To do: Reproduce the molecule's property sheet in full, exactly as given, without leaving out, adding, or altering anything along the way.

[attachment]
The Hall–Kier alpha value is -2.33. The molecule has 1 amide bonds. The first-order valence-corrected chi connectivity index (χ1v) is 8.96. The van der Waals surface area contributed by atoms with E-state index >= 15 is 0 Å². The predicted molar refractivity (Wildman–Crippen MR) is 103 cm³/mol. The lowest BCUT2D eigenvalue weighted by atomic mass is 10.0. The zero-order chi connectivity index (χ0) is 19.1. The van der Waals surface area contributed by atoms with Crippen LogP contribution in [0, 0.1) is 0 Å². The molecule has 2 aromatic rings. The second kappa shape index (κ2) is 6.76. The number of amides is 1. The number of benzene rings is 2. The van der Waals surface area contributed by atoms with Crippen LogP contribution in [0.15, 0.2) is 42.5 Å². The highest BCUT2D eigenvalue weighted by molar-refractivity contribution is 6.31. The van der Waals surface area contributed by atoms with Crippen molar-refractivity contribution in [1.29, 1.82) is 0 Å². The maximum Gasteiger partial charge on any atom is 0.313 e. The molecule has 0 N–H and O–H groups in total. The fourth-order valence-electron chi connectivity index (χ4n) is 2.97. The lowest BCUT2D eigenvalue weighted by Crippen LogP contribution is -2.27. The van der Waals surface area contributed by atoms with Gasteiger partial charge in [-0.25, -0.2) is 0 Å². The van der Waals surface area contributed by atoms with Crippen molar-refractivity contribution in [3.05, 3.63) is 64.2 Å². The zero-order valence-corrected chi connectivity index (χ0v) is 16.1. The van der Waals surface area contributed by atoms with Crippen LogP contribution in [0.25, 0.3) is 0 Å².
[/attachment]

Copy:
The Hall–Kier alpha value is -2.33. The molecule has 1 amide bonds. The first-order valence-corrected chi connectivity index (χ1v) is 8.96. The van der Waals surface area contributed by atoms with E-state index >= 15 is 0 Å². The predicted molar refractivity (Wildman–Crippen MR) is 103 cm³/mol. The lowest BCUT2D eigenvalue weighted by atomic mass is 10.0. The zero-order chi connectivity index (χ0) is 19.1. The van der Waals surface area contributed by atoms with Crippen LogP contribution in [0, 0.1) is 0 Å². The molecule has 2 aromatic rings. The second kappa shape index (κ2) is 6.76. The number of amides is 1. The number of benzene rings is 2. The van der Waals surface area contributed by atoms with Crippen LogP contribution in [0.15, 0.2) is 42.5 Å². The highest BCUT2D eigenvalue weighted by molar-refractivity contribution is 6.31. The van der Waals surface area contributed by atoms with Crippen molar-refractivity contribution in [1.29, 1.82) is 0 Å². The maximum Gasteiger partial charge on any atom is 0.313 e. The molecule has 0 N–H and O–H groups in total. The fourth-order valence-electron chi connectivity index (χ4n) is 2.97. The lowest BCUT2D eigenvalue weighted by Crippen LogP contribution is -2.27. The van der Waals surface area contributed by atoms with Gasteiger partial charge in [-0.25, -0.2) is 0 Å². The van der Waals surface area contributed by atoms with Crippen molar-refractivity contribution in [3.05, 3.63) is 64.2 Å². The zero-order valence-corrected chi connectivity index (χ0v) is 16.1. The van der Waals surface area contributed by atoms with Crippen LogP contribution in [0.25, 0.3) is 0 Å².